Sizing up San’yaku.
We still have many weeks before the start of the March sumo tournament in Osaka, with 4 weeks until competition begins, and 2 weeks before the banzuke is released. But I was told something that fascinated me – the Nippon Sumo Kyokai creates a draft banzuke for the next tournament shortly after the prior one finishes, and then tweaks it in the intervening weeks. This may be completely fictitious, but if they can do it, why can’t we?
Being a technology guy who loves sumo, I started examining the ratios between rank, win / loss and position on the subsequent banzuke. It let me a couple of formulas, which may be useful, and a really overly complex spreadsheet. That gives us some ranks to start from, and a motivation for discussing what may drive the Haru basho. I am going to break these into a series of postings that span the Makuuchi banzuke. Up today, the San’yaku group.
|Goeido •||Ozeki||• Terunofuji|
Sort of the easy group, they don’t get demoted so they swap positions from tournament to tournament. During Hatsu, Harumafuji and Kakuryu both withdrew due to injuries, and Kiseonsato is the shin-Yokozuna. This puts Hakuho back Y1e again (where he belongs). I put Kakuryu at Y1w with Harumafuji at Y2e and Japan’s new celebrity hero, Kisenosato, at the starter slot in Y2w.
Harumafuji has started making public appearances again, but he reportedly tore a thigh muscle in January, and sometimes those things are tough to heal. Kisenosato, by all reports, is training his brains out after being on a whirlwind PR tour. Part of this may be making sure he lives up to the Yokozuna rank he takes great pride in, and part of it may be tuning up Takayasu for his Ozeki run.
Thanks to Kisenosato’s promotion and Kotoshogiku’s demotion, there are only 2 Ozeki going into Haru, one of them is gravely injured, and one of them is kadoban and a physical basket-case. Goeido is O1e, but it’s not certain he will be recovered enough to join in competition in Osaka (where he is a home-town favorite). Given that they re-assembled his ankle with plates and screws, he may in fact be forced to retire. As of today, Goeido has been canceling his public appearances and keeping a low profile in recovery. We dearly love Goeido 2.0, but fear he may never have a chance to shine again.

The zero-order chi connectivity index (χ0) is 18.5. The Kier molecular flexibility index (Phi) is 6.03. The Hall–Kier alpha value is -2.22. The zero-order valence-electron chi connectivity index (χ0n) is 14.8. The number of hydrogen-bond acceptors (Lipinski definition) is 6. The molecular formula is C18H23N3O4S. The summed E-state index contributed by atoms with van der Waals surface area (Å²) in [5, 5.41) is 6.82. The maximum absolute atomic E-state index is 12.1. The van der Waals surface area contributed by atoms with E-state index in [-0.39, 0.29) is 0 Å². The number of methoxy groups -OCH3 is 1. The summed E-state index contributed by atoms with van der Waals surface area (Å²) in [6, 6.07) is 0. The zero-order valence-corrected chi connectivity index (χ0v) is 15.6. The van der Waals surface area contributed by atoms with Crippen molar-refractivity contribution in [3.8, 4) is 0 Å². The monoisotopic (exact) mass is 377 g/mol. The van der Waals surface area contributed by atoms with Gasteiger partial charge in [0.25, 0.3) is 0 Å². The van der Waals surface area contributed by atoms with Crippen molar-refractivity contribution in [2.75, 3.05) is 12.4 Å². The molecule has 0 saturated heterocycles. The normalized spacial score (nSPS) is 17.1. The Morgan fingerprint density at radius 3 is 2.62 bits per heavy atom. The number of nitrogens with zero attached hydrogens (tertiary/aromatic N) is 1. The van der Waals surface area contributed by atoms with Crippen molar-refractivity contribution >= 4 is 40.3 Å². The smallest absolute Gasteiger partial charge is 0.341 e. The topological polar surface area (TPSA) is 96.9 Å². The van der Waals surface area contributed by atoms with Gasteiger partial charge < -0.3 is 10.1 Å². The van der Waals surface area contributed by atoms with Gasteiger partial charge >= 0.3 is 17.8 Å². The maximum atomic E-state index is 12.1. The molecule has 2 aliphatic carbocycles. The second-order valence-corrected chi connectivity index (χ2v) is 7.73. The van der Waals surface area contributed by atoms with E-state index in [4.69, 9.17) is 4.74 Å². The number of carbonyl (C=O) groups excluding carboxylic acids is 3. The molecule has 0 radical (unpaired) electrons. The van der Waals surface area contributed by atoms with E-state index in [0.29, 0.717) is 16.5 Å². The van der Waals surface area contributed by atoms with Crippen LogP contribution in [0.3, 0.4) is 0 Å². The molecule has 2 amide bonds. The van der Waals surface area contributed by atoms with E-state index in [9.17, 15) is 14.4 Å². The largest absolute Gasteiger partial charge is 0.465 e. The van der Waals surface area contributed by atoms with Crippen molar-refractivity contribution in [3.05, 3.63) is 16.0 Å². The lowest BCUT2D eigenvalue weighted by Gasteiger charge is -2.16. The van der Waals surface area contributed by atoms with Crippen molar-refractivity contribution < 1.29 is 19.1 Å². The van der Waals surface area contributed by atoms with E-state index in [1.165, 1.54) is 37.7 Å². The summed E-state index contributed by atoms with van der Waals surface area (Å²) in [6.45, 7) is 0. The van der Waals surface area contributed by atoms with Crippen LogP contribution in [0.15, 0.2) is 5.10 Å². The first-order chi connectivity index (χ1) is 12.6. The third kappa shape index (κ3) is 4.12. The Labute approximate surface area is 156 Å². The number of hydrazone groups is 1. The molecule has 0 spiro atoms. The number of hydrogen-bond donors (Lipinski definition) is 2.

Terunofuji is kadoban, and faces a real chance of demotion this time. With the Sekiwake, Komusubi and upper Maegashira all strong and looking to advance, there will be no quarter given at Haru. Terunofuji’s injuries are complex and chronic, and there may be no way for him to resume the sumo he deployed that made him (at one time) a Yokozuna contender. Today, he can only hope to heal, or find a worthy exit path.
There will be at least three Sekiwake ranked sumotori in Osaka, the normal two plus the demoted Kotoshogiku, provided he does not decide to retire before hand. That gives us Kotoshogiku as Sekiwake 1e, with Tamawashi as Sekiwake at 1w. Computationally, Takayasu came out higher than Tamawashi, but seeing that Tamawashi is retaining his rank, he has a slight edge over Takayasu, who shows up at the rather exotic rank of Sekiwake 2e.
As describe in a prior post, the competition for a Haru San’yaku slot was fierce, with records that would have typically promoted rikishi into the upper ranks, not getting them even close to a berth in the named positions. Rounding out at Komusubi, we have Shodai falling out of Sekiwake to 1e and Mitakeumi rising on a superb Hatsu record to 1w.